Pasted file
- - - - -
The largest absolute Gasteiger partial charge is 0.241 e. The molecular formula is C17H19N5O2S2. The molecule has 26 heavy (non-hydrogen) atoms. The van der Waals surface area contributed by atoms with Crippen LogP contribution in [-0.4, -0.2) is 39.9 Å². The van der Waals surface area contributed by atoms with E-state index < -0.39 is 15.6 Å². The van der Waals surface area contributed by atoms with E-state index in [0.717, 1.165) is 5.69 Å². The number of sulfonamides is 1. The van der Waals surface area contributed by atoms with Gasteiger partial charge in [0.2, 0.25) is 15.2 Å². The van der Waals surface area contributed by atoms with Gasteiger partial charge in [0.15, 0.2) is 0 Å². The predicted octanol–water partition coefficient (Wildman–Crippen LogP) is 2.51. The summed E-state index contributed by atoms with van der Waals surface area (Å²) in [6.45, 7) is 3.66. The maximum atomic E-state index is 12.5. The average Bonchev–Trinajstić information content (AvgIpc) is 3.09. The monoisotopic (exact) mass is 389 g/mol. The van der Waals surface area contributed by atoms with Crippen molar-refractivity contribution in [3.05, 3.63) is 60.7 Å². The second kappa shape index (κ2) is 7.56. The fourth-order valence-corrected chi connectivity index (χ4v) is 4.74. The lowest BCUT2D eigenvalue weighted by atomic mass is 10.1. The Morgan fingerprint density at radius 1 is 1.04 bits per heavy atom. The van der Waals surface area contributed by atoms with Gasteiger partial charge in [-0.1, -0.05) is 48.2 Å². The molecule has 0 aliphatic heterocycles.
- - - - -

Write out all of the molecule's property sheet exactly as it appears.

The largest absolute Gasteiger partial charge is 0.241 e. The molecular formula is C17H19N5O2S2. The molecule has 26 heavy (non-hydrogen) atoms. The van der Waals surface area contributed by atoms with Crippen LogP contribution in [-0.4, -0.2) is 39.9 Å². The van der Waals surface area contributed by atoms with E-state index < -0.39 is 15.6 Å². The van der Waals surface area contributed by atoms with E-state index in [0.717, 1.165) is 5.69 Å². The number of sulfonamides is 1. The van der Waals surface area contributed by atoms with Gasteiger partial charge in [0.2, 0.25) is 15.2 Å². The van der Waals surface area contributed by atoms with Gasteiger partial charge in [0.15, 0.2) is 0 Å². The predicted octanol–water partition coefficient (Wildman–Crippen LogP) is 2.51. The summed E-state index contributed by atoms with van der Waals surface area (Å²) in [6.45, 7) is 3.66. The maximum atomic E-state index is 12.5. The average Bonchev–Trinajstić information content (AvgIpc) is 3.09. The monoisotopic (exact) mass is 389 g/mol. The van der Waals surface area contributed by atoms with Crippen molar-refractivity contribution in [3.05, 3.63) is 60.7 Å². The second kappa shape index (κ2) is 7.56. The fourth-order valence-corrected chi connectivity index (χ4v) is 4.74. The lowest BCUT2D eigenvalue weighted by atomic mass is 10.1. The Morgan fingerprint density at radius 1 is 1.04 bits per heavy atom. The van der Waals surface area contributed by atoms with Gasteiger partial charge in [-0.1, -0.05) is 48.2 Å². The molecule has 0 aliphatic heterocycles.